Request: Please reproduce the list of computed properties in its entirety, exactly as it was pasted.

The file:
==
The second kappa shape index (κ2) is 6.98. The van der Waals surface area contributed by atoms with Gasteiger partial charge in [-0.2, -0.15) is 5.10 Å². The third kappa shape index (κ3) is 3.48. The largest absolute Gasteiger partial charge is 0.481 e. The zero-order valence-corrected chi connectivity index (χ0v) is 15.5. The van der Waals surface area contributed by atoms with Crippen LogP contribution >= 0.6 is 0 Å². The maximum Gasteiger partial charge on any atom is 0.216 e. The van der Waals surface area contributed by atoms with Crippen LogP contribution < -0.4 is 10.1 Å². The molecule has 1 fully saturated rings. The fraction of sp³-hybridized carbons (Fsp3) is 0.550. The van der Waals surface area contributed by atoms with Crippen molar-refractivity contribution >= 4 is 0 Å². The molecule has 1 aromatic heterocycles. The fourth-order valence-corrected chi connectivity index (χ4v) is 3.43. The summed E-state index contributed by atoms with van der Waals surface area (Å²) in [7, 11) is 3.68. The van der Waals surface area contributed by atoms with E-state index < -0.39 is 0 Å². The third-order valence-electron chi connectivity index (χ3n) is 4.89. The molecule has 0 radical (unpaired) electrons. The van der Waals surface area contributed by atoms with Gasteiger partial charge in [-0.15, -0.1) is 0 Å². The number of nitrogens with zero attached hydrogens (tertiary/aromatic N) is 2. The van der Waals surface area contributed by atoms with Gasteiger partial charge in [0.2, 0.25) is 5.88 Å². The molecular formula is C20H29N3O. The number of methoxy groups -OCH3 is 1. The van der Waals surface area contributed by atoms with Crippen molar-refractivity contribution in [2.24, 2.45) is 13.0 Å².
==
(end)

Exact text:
The second kappa shape index (κ2) is 6.98. The van der Waals surface area contributed by atoms with Gasteiger partial charge in [-0.2, -0.15) is 5.10 Å². The third kappa shape index (κ3) is 3.48. The largest absolute Gasteiger partial charge is 0.481 e. The zero-order valence-corrected chi connectivity index (χ0v) is 15.5. The van der Waals surface area contributed by atoms with Crippen LogP contribution >= 0.6 is 0 Å². The maximum Gasteiger partial charge on any atom is 0.216 e. The van der Waals surface area contributed by atoms with Crippen LogP contribution < -0.4 is 10.1 Å². The molecule has 1 fully saturated rings. The fraction of sp³-hybridized carbons (Fsp3) is 0.550. The van der Waals surface area contributed by atoms with Crippen molar-refractivity contribution >= 4 is 0 Å². The molecule has 1 aromatic heterocycles. The fourth-order valence-corrected chi connectivity index (χ4v) is 3.43. The summed E-state index contributed by atoms with van der Waals surface area (Å²) in [7, 11) is 3.68. The van der Waals surface area contributed by atoms with E-state index < -0.39 is 0 Å². The third-order valence-electron chi connectivity index (χ3n) is 4.89. The molecule has 0 radical (unpaired) electrons. The van der Waals surface area contributed by atoms with Gasteiger partial charge in [-0.15, -0.1) is 0 Å². The number of nitrogens with zero attached hydrogens (tertiary/aromatic N) is 2. The van der Waals surface area contributed by atoms with Gasteiger partial charge in [0.2, 0.25) is 5.88 Å². The molecular formula is C20H29N3O. The number of methoxy groups -OCH3 is 1. The van der Waals surface area contributed by atoms with Crippen molar-refractivity contribution in [2.24, 2.45) is 13.0 Å².